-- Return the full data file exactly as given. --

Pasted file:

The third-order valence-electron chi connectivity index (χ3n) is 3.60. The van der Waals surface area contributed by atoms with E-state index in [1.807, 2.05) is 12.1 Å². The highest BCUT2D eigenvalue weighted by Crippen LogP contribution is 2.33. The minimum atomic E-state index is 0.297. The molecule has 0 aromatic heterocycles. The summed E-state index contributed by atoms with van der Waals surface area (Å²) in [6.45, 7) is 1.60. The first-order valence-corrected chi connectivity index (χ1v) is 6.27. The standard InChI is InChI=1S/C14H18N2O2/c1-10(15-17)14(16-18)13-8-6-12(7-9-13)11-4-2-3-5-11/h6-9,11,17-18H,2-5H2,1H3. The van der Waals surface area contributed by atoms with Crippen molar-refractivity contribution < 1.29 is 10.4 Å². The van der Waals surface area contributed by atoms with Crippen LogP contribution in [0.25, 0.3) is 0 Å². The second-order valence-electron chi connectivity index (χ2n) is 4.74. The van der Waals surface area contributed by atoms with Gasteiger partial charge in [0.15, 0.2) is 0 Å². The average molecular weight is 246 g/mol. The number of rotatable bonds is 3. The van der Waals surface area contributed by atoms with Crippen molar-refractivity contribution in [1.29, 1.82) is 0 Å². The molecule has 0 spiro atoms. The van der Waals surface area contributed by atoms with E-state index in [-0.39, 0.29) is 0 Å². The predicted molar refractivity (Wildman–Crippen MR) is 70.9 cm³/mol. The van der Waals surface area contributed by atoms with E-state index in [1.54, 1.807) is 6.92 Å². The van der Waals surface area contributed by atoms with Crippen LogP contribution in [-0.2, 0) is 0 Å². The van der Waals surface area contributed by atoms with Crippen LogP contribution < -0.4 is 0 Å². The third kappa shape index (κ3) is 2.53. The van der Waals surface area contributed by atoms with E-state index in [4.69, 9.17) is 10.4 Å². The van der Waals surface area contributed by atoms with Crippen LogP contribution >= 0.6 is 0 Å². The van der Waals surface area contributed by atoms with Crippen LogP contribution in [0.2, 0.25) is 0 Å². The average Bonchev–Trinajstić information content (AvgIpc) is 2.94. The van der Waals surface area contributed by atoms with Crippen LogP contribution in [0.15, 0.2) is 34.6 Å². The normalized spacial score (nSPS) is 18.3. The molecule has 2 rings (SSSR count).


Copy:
The third-order valence-electron chi connectivity index (χ3n) is 3.60. The van der Waals surface area contributed by atoms with E-state index in [1.807, 2.05) is 12.1 Å². The highest BCUT2D eigenvalue weighted by Crippen LogP contribution is 2.33. The minimum atomic E-state index is 0.297. The molecule has 0 aromatic heterocycles. The summed E-state index contributed by atoms with van der Waals surface area (Å²) in [6.45, 7) is 1.60. The first-order valence-corrected chi connectivity index (χ1v) is 6.27. The standard InChI is InChI=1S/C14H18N2O2/c1-10(15-17)14(16-18)13-8-6-12(7-9-13)11-4-2-3-5-11/h6-9,11,17-18H,2-5H2,1H3. The van der Waals surface area contributed by atoms with Crippen molar-refractivity contribution < 1.29 is 10.4 Å². The van der Waals surface area contributed by atoms with Crippen LogP contribution in [0.25, 0.3) is 0 Å². The second-order valence-electron chi connectivity index (χ2n) is 4.74. The van der Waals surface area contributed by atoms with Gasteiger partial charge in [0.15, 0.2) is 0 Å². The average molecular weight is 246 g/mol. The number of rotatable bonds is 3. The van der Waals surface area contributed by atoms with Crippen molar-refractivity contribution in [1.29, 1.82) is 0 Å². The molecule has 0 spiro atoms. The van der Waals surface area contributed by atoms with E-state index in [-0.39, 0.29) is 0 Å². The predicted molar refractivity (Wildman–Crippen MR) is 70.9 cm³/mol. The van der Waals surface area contributed by atoms with E-state index in [1.54, 1.807) is 6.92 Å². The van der Waals surface area contributed by atoms with Crippen LogP contribution in [-0.2, 0) is 0 Å². The van der Waals surface area contributed by atoms with Crippen LogP contribution < -0.4 is 0 Å². The third kappa shape index (κ3) is 2.53. The van der Waals surface area contributed by atoms with E-state index in [4.69, 9.17) is 10.4 Å². The van der Waals surface area contributed by atoms with Crippen LogP contribution >= 0.6 is 0 Å². The van der Waals surface area contributed by atoms with Crippen LogP contribution in [0.2, 0.25) is 0 Å². The average Bonchev–Trinajstić information content (AvgIpc) is 2.94. The van der Waals surface area contributed by atoms with Crippen LogP contribution in [0.15, 0.2) is 34.6 Å². The normalized spacial score (nSPS) is 18.3. The molecule has 2 rings (SSSR count).